Anand vs. Gelfand world chess championship 2012 oldest pair of contenders since 1886

In 2012, World Chess Champion Viswanathan Anand will attempt to defend his title aqainst challenger Boris Gelfand. This is a very unusual match in that both players are fairly old by World Chess Champion contender standards. I decided to see just how unusual it was, and do so with some degree of rigor.

One tricky bit is that chess championships (usually) have (at least) two players, so we have to define an age metric for pairs of people. Creating a well-ordering on tuples is sometimes controversial. I chose to have the comparison routine be:
    age(contenders) = min(age(contender) : contender ∈ contenders)
which is to say, the age of the youngest contender.

Another tricky bit was deciding which matches were definitively “world chess championship matches.” I pulled the list of world chess championship matches from For time periods where the organizational ownership of the title is in question, this includes matches sponsored by all contending organizations.

As a naïve first pass, I looked up the birth years for all the contenders and subtracted that from the year of the championship to get an estimated age. This could be off by a year if the youngest contender’s birthday comes after (or during?) the match. Nevertheless, this was accurate enough to give me a short list of matches to investigate further:.

Year Player 1 Estimated Age Player 2 Estimated Age Minimum
2012 Viswanathan Anand 43 Boris Gelfand 44 43
2010 Viswanathan Anand 41 Veselin Topalov 35 35
2008 Viswanathan Anand 39 Vladimir Kramnik 33 33
2006 Vladimir Kramnik 31 Veselin Topalov 31 31
2005 Veselin Topalov 30 Many N/A1 30
2004 Vladimir Kramnik 29 Peter Leko 25 25
2004 Rustam Kasimdzhanov 25 Michael Adams 33 25
2001 Ruslan Ponomariov 18 Vassily Ivanchuk 32 18
2000 Vladimir Kramnik 25 Garry Kasparov 37 25
2000 Viswanathan Anand 31 Alexey Shirov 28 28
1999 Alexander Khalifman 33 Vladimir Akopian 28 28
1998 Anatoly Karpov 47 Viswanathan Anand 29 29
1996 Anatoly Karpov 45 Gata Kamsky 22 22
1995 Garry Kasparov 32 Viswanathan Anand 26 26
1993 Garry Kasparov 30 Nigel Short 28 28
1993 Anatoly Karpov 42 Jan Timman 42 42
1990 Garry Kasparov 27 Anatoly Karpov 39 27
1987 Garry Kasparov 24 Anatoly Karpov 36 24
1986 Garry Kasparov 23 Anatoly Karpov 35 23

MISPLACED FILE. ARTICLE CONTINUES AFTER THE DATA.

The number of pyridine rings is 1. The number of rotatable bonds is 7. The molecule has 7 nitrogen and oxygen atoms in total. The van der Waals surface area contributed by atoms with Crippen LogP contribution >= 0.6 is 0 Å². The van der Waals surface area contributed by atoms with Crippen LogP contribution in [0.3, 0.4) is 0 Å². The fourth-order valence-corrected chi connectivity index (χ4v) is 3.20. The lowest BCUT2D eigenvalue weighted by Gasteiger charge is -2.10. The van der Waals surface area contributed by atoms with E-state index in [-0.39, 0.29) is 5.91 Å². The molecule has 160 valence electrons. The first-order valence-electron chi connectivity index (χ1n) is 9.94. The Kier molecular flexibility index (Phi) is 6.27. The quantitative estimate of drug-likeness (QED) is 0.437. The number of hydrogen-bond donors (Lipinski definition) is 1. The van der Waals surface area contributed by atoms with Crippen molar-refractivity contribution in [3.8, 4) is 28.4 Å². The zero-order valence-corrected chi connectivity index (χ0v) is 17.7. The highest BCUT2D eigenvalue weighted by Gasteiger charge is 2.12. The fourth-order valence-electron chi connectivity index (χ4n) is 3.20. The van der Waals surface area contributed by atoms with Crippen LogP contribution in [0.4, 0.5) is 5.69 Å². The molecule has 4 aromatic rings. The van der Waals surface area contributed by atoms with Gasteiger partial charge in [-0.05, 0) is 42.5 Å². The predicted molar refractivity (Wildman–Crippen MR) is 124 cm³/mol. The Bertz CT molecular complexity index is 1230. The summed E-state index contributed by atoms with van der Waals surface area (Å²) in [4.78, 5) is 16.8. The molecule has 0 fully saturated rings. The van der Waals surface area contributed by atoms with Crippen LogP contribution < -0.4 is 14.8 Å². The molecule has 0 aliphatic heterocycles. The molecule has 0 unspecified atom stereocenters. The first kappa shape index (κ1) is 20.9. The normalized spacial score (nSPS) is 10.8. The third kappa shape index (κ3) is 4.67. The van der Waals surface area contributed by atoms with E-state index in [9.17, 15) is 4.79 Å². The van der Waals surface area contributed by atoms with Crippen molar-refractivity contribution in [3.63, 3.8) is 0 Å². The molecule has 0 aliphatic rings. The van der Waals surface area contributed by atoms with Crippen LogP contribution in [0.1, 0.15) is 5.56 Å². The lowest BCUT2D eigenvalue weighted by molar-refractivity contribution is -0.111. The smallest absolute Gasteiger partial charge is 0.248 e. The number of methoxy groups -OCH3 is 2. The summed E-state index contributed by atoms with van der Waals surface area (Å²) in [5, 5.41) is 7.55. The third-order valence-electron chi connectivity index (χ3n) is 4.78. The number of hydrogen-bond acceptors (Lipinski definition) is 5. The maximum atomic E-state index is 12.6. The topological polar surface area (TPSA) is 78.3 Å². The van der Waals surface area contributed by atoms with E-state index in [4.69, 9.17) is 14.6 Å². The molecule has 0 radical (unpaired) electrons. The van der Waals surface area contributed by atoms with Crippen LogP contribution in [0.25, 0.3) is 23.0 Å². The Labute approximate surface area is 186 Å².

1985 Garry Kasparov 22 Anatoly Karpov 34 22
1984 Anatoly Karpov 33 Garry Kasparov 21 21
1981 Anatoly Karpov 30 Viktor Korchnoi 50 30
1978 Anatoly Karpov 27 Viktor Korchnoi 47 27
1972 Bobby Fischer 29 Boris Spassky 35 29
1969 Boris Spassky 32 Tigran Petrosian 40 32
1966 Tigran Petrosian 37 Boris Spassky 29 29
1963 Tigran Petrosian 34 Mikhail Botvinnik 52 34
1961 Mikhail Botvinnik 50 Mikhail Tal 25 25
1960 Mikhail Tal 24 Mikhail Botvinnik 49 24
1958 Mikhail Botvinnik 47 Vasily Smyslov 37 37
1957 Vasily Smyslov 36 Mikhail Botvinnik 46 36
1954 Mikhail Botvinnik 43 Vasily Smyslov 33 33
1951 Mikhail Botvinnik 40 David Bronstein 27 27
1948 Mikhail Botvinnik 37 Vasily Smyslov 27 27
1937 Alexander Alekhine 45 Max Euwe 36 36
1935 Max Euwe 34 Alexander Alekhine 43 34
1934 Alexander Alekhine 42 Efim Bogolyubov 45 42
1929 Alexander Alekhine 37 Efim Bogolyubov 40 37
1927 Alexander Alekhine 35 José Raúl Capablanca 39 35
1921 José Raúl Capablanca 33 Emanuel Lasker 53 33
1910 Emanuel Lasker 42 Dawid Janowski 42 42
1910 Emanuel Lasker 42 Carl Schlecter 36 36
1908 Emanuel Lasker 40 Siegbert Tarrasch 46 40
1907 Emanuel Lasker 39 Frank Marshall 30 30
1896 Emanuel Lasker 28 Wilhelm Steinitz 60 28
1894 Emanuel Lasker 26 Wilhelm Steinitz 58 26
1892 Wilhelm Steinitz 56 Mikhail Chigorin 42 42
1890 Wilhelm Steinitz 54 Isidor Gunsberg 36 36
1889 Wilhelm Steinitz 53 Mikhail Chigorin 39 39
1886 Wilhelm Steinitz 50 Johannes Zukertort 44 44

Closer investigation of each of the highlighted matches revealed that, astonishingly, in every case the youngest contender’s birthday came after the match:

  • 2012 Viswanathan Anand (43?) vs. Boris Gelfand: Anand’s birthday (December 11) comes after the match (starts in May) so he will still be 42.
  • 1993 Anatoly Karpov (42?) vs. Jan Timman (42?): Timman’s birthday (December 14) came after the match (finished November 1) so he was still 41.
  • 1934 Alexander Alekhine (42?) vs. Efim Bogolyubov: Alekhine’s birthday (October 31) came after the match (April to June) so he was still 41.
  • 1910 Emanuel Lasker (42?) vs. Dawid Janowski (42?): Janowski was born May 25; Lasker December 24. Lasker’s birthday came after the match (finished December 8) so he was still 41.
  • 1892 Wilhelm Steinitz vs. Mikhail Chigorin (42?): Chigorin’s birthday November 12 (October 31 old style) came after the match (finished February 28) so he was still 41.
  • 1886 Wilhelm Steinitz vs. Johannes Zukertort (44?): Zukertort’s birthday (September 7) came after the match (finished March 29) so he was still 43.

We conclude that Anand vs. Gelfand (2012) features the oldest contenders since the very first World Chess Championship Steinitz vs. Zukertort (1886) – and is within a year of even that! If the 2014 championship is a rematch, it will set the record.

1 Topalov was the clear winner of the 2005 FIDE World Championship Tournament so there was no need for a runoff.

Nitpicking Sam Loyd – a wheel within a wheel

In August 1878 Sam Loyd published this mate in two and dedicated it to a friend of his named Wheeler: